When one looks back upon the most successful rock groups of the 20th century, it is distinctive that practically every group was based on collaborative quality. Led Zeppelin, The Beatles, and Pink Floyd all had some members that attracted the spotlight more than other members, but their mutual infusion of collaborative quality was a distinction that allowed their music to live without any major constraints that ended their careers as a group too abruptly. Many of these groups included members that could pick up nearly any instrument and start strumming away to perfection, indicative of their musical talent but also of their willingness to make communication between members as clearly as possible. Instrumental differences are a common detriment to a cumulative songwriting process, as the greatest songwriters tend to exhibit audible mastery of every instrument included in their work. Being a multi-instrumentalist or at least having a respectable grasp of a broad array of instruments makes working with others significantly easier, as their ideas can be extracted easily and fused with others to create something genuinely worthwhile. The six members in Klum are all multi-instrumentalists and it allows their songwriting to serve as a display of an extraordinarily impressive cumulative effort, reinforced by a mutual dedication to melodic astuteness and successful pop experimentation that each member demonstrates in their own unique way.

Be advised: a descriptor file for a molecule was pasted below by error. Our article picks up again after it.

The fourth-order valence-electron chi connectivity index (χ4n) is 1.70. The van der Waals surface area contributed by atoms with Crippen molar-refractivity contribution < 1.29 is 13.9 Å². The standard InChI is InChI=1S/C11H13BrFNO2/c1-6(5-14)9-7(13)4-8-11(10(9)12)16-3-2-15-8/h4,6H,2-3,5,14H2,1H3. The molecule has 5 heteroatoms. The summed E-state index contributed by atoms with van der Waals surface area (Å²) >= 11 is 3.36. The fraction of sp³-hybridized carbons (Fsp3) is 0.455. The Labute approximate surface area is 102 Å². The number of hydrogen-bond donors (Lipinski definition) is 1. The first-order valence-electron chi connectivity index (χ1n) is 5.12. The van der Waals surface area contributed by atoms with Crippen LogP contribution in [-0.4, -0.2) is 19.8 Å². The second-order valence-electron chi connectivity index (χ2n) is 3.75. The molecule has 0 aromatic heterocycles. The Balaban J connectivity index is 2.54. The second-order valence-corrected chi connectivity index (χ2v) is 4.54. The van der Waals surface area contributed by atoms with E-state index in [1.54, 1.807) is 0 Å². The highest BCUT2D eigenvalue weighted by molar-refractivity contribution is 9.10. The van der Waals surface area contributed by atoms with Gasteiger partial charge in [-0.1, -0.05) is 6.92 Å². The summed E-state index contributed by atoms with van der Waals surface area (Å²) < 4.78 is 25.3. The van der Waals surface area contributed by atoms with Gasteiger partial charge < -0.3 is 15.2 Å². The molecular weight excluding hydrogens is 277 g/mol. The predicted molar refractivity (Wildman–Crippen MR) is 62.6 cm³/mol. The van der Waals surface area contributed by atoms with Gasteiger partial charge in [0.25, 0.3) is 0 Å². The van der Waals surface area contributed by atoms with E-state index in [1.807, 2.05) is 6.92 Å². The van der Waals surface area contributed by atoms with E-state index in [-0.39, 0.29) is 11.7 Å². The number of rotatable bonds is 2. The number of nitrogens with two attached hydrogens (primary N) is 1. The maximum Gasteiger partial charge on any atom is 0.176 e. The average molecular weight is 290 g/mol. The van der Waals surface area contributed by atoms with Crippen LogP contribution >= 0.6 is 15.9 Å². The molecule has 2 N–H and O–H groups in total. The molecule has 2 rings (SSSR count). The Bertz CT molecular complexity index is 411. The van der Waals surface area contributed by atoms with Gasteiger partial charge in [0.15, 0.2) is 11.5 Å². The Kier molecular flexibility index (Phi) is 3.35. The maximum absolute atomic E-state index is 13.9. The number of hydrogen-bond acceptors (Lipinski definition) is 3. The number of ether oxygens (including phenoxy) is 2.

Klum’s second full-length album, We Carelessly Turned Amazingly Into Nothing, can show the band’s excellent chemistry just in the quality of the eleven songs alone, but experienced listeners will likely walk away more impressed by their ceaselessly unpredictable approach and tactful cohesiveness. Klum delivers the type of experimental pop music that hardly sounds experimental, an oddly exciting result that derives from infectious melodies, uplifting brass arrangements, and an unpredictable assortment of instrumentation and vocalists. As far as the classification of their genre goes, Klum and their efforts on We Carelessly Turned Amazingly Into Nothing are not restricted by any linear stylistic identity. “For Sale a New Life” plays like an amiable indie-pop charmer with its twinkling keys and ukulele accompaniment, while the fascinating “The Showmen” benefits from boisterous electric guitars, backing pub-like yelps, and concise brass arrangements. The former sounds like some spawn of Unicorns and The Leisure Society, while the latter finds distinctive comparisons to Elbow, British Sea Power, and art-rockers in the vein of Franz Ferdinand and Dogs. These comparisons alone suggest a vast difference in style on a track-by-track basis, which is true. But what must not go overlooked is Klum’s apparent ability to implement the stylistically diverse into a style that is honest, unique, and something that they can truly call their own.